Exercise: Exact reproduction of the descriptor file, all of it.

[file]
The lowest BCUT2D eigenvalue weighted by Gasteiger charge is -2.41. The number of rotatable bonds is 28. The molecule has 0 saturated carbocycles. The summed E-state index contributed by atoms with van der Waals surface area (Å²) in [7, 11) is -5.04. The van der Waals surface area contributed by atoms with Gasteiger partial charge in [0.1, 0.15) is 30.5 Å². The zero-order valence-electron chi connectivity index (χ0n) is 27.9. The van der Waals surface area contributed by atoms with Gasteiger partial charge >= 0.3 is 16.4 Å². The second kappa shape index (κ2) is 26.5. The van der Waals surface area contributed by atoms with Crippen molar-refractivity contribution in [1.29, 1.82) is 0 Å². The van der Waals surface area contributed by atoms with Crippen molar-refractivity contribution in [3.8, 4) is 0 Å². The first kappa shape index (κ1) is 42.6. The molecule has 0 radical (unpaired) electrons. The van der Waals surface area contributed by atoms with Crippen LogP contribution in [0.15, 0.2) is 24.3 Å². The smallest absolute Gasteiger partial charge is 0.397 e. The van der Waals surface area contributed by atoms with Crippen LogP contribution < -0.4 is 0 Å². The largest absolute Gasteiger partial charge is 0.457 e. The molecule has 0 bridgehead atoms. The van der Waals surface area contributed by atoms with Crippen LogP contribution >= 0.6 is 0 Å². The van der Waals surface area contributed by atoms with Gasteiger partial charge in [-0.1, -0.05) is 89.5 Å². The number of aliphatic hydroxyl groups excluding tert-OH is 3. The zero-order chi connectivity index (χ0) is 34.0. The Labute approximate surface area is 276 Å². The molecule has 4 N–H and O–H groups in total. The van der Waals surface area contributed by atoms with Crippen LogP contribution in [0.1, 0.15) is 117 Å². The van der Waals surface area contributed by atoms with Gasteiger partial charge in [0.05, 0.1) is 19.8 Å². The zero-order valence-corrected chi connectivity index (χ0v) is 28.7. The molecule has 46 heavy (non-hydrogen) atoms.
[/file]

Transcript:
The lowest BCUT2D eigenvalue weighted by Gasteiger charge is -2.41. The number of rotatable bonds is 28. The molecule has 0 saturated carbocycles. The summed E-state index contributed by atoms with van der Waals surface area (Å²) in [7, 11) is -5.04. The van der Waals surface area contributed by atoms with Gasteiger partial charge in [0.1, 0.15) is 30.5 Å². The zero-order valence-electron chi connectivity index (χ0n) is 27.9. The van der Waals surface area contributed by atoms with Gasteiger partial charge >= 0.3 is 16.4 Å². The second kappa shape index (κ2) is 26.5. The van der Waals surface area contributed by atoms with Crippen molar-refractivity contribution in [1.29, 1.82) is 0 Å². The van der Waals surface area contributed by atoms with Crippen molar-refractivity contribution in [3.8, 4) is 0 Å². The first kappa shape index (κ1) is 42.6. The molecule has 0 radical (unpaired) electrons. The van der Waals surface area contributed by atoms with Crippen LogP contribution in [0.15, 0.2) is 24.3 Å². The smallest absolute Gasteiger partial charge is 0.397 e. The van der Waals surface area contributed by atoms with Crippen LogP contribution < -0.4 is 0 Å². The largest absolute Gasteiger partial charge is 0.457 e. The molecule has 0 bridgehead atoms. The van der Waals surface area contributed by atoms with Crippen LogP contribution >= 0.6 is 0 Å². The van der Waals surface area contributed by atoms with Gasteiger partial charge in [-0.1, -0.05) is 89.5 Å². The number of aliphatic hydroxyl groups excluding tert-OH is 3. The zero-order chi connectivity index (χ0) is 34.0. The Labute approximate surface area is 276 Å². The molecule has 4 N–H and O–H groups in total. The van der Waals surface area contributed by atoms with Crippen LogP contribution in [0.1, 0.15) is 117 Å². The van der Waals surface area contributed by atoms with Gasteiger partial charge in [0.05, 0.1) is 19.8 Å². The zero-order valence-corrected chi connectivity index (χ0v) is 28.7. The molecule has 46 heavy (non-hydrogen) atoms.